New powers in relation to company directors are now in force

In this article, Peter Doyle QC considers the changes.
The Small Business, Enterprise and Employment Act 2015 (the Act) has by amending the Company Directors Disqualification Act 1986 (CDDA 1986) introduced new measures to (i) strengthen the directors’ disqualification regime (ii) target individuals who have exerted “requisite influence” over a director who has himself been disqualified and (iii) provide a compensation regime against culpable directors in favour of  creditors who have suffered loss.The provisions came into force on the 1 October 2015.
Determining unfitness
Amendment to the CDDA 1986 now extends the matters which the court must consider when determining whether to disqualify or not. It will consider conduct in relation to more than one company as well as in relation to companies overseas.
A new Schedule 1 to the CDDA 1986 identifies the additional factors that the court must consider when deciding (i) whether a person is unfit to act as a director (ii) whether to disqualify such a person and if so (iii) what the length of the disqualification should be.
These factors include in all cases (i) the extent to which the individual was responsible for the causes of any material breach by a company or an overseas company of any applicable legislation or other requirement (ii) the extent to which he was responsible for such a company becoming insolvent and (iii) the frequency of the relevant conduct in relation to such a company as well as the nature and extent of any loss or harm caused by such conduct or any potential loss or harm attributable to it.
Compensation for creditors
The Secretary of State may now apply for a compensation order against a disqualified director where loss has arisen from that director’s conduct. The application can be made at any time up to two years from the making of the original disqualification order. The court must have regard to the amount of the loss caused as well as the nature of the director’s proven conduct. It will of course be relevant if the director has already made some other financial contribution in compensation for his conduct.Instead of a formal application to the court the Secretary of State may accept an undertaking to pay compensation.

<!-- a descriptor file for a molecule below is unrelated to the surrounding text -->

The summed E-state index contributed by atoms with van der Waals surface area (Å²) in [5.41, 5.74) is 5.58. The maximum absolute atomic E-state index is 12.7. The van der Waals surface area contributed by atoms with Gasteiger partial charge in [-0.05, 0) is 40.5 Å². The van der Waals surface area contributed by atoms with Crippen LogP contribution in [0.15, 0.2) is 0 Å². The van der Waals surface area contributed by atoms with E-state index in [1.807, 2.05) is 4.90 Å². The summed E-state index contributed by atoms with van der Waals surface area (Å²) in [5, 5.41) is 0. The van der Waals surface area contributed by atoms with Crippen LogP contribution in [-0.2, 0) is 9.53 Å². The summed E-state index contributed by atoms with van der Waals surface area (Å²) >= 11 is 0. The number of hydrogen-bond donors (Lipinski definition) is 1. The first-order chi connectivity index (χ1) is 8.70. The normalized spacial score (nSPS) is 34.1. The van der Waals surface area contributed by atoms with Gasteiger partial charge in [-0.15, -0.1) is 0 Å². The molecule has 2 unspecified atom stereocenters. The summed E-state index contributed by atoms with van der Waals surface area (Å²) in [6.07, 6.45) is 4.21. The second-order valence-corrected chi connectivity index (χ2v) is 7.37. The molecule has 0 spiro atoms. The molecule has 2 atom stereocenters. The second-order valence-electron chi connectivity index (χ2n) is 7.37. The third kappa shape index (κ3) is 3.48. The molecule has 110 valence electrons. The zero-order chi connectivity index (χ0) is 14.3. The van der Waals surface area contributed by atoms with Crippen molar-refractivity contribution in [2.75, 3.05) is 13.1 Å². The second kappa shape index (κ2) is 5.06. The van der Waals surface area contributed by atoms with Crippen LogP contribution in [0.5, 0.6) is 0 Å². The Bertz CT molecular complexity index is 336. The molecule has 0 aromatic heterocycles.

Increased accountability
There is now power under the CDDA 1986 to disqualify a person who although not a director nor a shadow director is someone who has exerted “requisite influence” over a director who has in fact been disqualified. The new power is available with a view to increasing the accountability of those who seek to control directors for reasons that are not in the interests of the company.
The non-director can himself be disqualified if any of the conduct for which the director was disqualified was because the latter followed the instructions or directions of the former.
Note a non-director will not have exercised the requisite influence over the director if the instructions or directions were given by him in a professional capacity.
Any application must be made by the Secretary of State but such an application must be in the public interest. In an appropriate case a disqualification undertaking may be accepted. The maximum period of disqualification is 15 years.
These provisions will plug the gap in cases where hitherto  a non-director could not be disqualified as he was not a “shadow director” and his instructions or directions were only followed by one director and not by the board or the majority of the board.
Misconduct overseas
The CDDA 1986 has been amended to permit an application for disqualification to be made by the Secretary of State where the person in question has been convicted of a specified offence outside Great Britain.
The offence must be one that is indictable here and must be in connection with (i) the promotion, formation, management, liquidation or striking off of a company or any similar procedure (ii) the receivership of a company’s property or any similar procedure  or (iii) a person being an administrative receiver of a company or holding a similar position.
The Act amends the CDDA 1986 so as to increase the period for applying to the court for disqualification of an unfit director of an insolvent company. It was formerly 2 years but is now 3 years.
By amendments to the Insolvency Act 1986 an administrator or liquidator is able to assign a right of action to another party if such a right accrues as a result of (i) fraudulent trading (ii) wrongful trading (iii) transactions undertaken at an undervalue (iv) preferences and (v) extortionate credit transactions.
The Act gives administrators a new power under the Insolvency Act 1986 to bring an action for fraudulent or wrongful trading; actions that previously were only available to a liquidator.
Peter Doyle QC
This document is for information purposes only and does not constitute legal advice. Such professional legal advice should be obtained before taking or refraining from any action as a result of the contents of this document.








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